Soon we will break ground for DCValley NL1. The first enthusiastic clients and carriers have already committed and several conversations with interested potential customers are ongoing at this stage. The response we are getting from people in the valley-region, the Netherlands, globally as well as from industry peers is more than positive.
It should come as no surprise that building data centers is not an easy task. Constructing an office or apartment building is already complex enough, but now we also have to add a large quantity of heavy-duty technical equipment, high-voltage installations, large generators, huge batteries, complex security mechanisms and other specific data center related topics. The Netherlands is, in fact, leading the way in the data center business and fortunately, we are lucky to work with extremely capable designers, contractors and other experienced specialists who have already dealt with most if not all of these topics before. But no matter how special and complex the construction itself is, it is always the pre-construction stage that makes or breaks the success of a data center: the design phase.
The best choices or the most expensive mistakes are made in the design phase
It is precisely this design phase that requires so much more time and effort, even more than in other building projects, as the design itself ultimately ensures that the construction, testing, and commissioning phases will run smoothly. If you start building too quickly, on the basis of a not sufficiently thought-out and sloppy design, there is a great chance of delays during construction, postponement of the completion and, the greatest fear of every data center professional, a poor operation and downtime. Finding out that 'something needs to be changed or fixed' during the testing and transfer phase (post-construction) can be a particularly costly and time-consuming issue for data centers. With quite far-reaching and much more negative consequences that would, for example, be the case for an office building.
On the one hand, it is commercially healthy and operationally logical that you want to start the actual construction as soon as possible. On the other hand, you want to be sure that the data center you build is commissioned on time and encounters no (costly) problems. A data center that actually does what it needs to do: providing data services without interruptions or problems, hence providing customers with maximum uptime and reliability. And all that starts with an intensive and thorough design phase.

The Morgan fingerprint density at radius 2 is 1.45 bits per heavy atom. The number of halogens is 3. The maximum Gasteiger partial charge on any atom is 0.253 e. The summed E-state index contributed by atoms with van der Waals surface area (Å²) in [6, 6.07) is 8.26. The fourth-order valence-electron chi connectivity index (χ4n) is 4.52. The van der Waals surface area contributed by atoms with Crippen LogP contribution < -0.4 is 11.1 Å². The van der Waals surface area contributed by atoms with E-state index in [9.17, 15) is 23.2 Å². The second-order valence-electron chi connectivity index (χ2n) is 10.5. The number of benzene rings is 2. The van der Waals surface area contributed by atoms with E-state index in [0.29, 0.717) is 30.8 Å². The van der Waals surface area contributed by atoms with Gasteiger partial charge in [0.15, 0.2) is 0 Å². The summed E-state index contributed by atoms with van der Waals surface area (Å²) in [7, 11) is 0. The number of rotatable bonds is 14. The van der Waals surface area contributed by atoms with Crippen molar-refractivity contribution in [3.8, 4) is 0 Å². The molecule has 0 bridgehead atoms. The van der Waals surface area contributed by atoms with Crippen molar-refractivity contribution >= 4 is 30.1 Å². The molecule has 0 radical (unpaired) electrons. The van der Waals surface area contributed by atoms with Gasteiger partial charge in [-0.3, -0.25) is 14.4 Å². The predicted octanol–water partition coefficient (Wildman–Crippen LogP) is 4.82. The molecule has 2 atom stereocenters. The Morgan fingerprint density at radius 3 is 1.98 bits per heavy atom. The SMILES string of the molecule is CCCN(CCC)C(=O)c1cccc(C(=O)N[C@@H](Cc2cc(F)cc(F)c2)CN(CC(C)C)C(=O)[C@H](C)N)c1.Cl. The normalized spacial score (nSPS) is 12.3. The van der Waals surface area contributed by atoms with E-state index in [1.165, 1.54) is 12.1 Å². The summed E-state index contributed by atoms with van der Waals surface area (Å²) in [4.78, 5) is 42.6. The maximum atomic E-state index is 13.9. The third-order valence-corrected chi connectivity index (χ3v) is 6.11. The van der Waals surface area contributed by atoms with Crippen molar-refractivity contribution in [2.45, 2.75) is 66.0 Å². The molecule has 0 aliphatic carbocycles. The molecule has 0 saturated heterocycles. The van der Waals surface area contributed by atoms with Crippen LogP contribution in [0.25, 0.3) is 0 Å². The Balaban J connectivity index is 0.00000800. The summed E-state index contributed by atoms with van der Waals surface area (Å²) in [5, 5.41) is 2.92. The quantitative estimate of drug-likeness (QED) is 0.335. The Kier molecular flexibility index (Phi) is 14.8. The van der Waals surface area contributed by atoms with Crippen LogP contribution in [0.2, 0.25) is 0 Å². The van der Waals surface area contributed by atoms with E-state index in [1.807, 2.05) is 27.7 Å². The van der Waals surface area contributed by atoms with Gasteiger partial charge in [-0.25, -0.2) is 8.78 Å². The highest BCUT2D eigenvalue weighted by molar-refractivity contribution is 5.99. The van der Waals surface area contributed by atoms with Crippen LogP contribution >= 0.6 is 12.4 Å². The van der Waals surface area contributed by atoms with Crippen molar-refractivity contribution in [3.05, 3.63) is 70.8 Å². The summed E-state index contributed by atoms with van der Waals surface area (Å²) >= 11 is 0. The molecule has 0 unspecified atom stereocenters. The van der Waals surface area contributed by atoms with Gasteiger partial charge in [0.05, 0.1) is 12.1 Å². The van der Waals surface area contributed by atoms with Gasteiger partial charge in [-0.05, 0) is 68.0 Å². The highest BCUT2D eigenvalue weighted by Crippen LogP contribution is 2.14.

From deafening silence to boisterous progress.
At a press conference on 22 March 2017, the initiators of DCValley announced that construction would still start this very year. In July 2017 I took office at DCValley and after various discussions with parties from the region and far beyond, I decided, among other things, that we should once again take a very critical look at the design and construction plans of DCValley. We had to look for further improvements in order to build it even more efficiently. And without deviating from the original objectives, we are now straight on course towards building an optimal and excellent data center.
At DCValley, we are quite lucky that we are not new to designing, building and managing high-quality data centers. Not new at all: we are combining years of experience in this industry in order to open an impressive facility next year. A data center that we can all be proud of and will perform in the way we have promised. However, we also realize that for the outside world, this utterly important design phase is also a very silent, low profile one. The work takes place in meeting rooms, behind computers, and on the drawing tables, in cooperation with various stakeholders such as partners, suppliers, governments and other parties. And while we are working very hard on precisely that one ultimate design that we will all be satisfied with, it is indeed kind of quiet on 'the grass'. But once we're really ready for the start, things will develop more than just fast. An old Dutch saying 'a good preparation is half the work' certainly applies here.
Vincent Wammes - Managing Director DCValley
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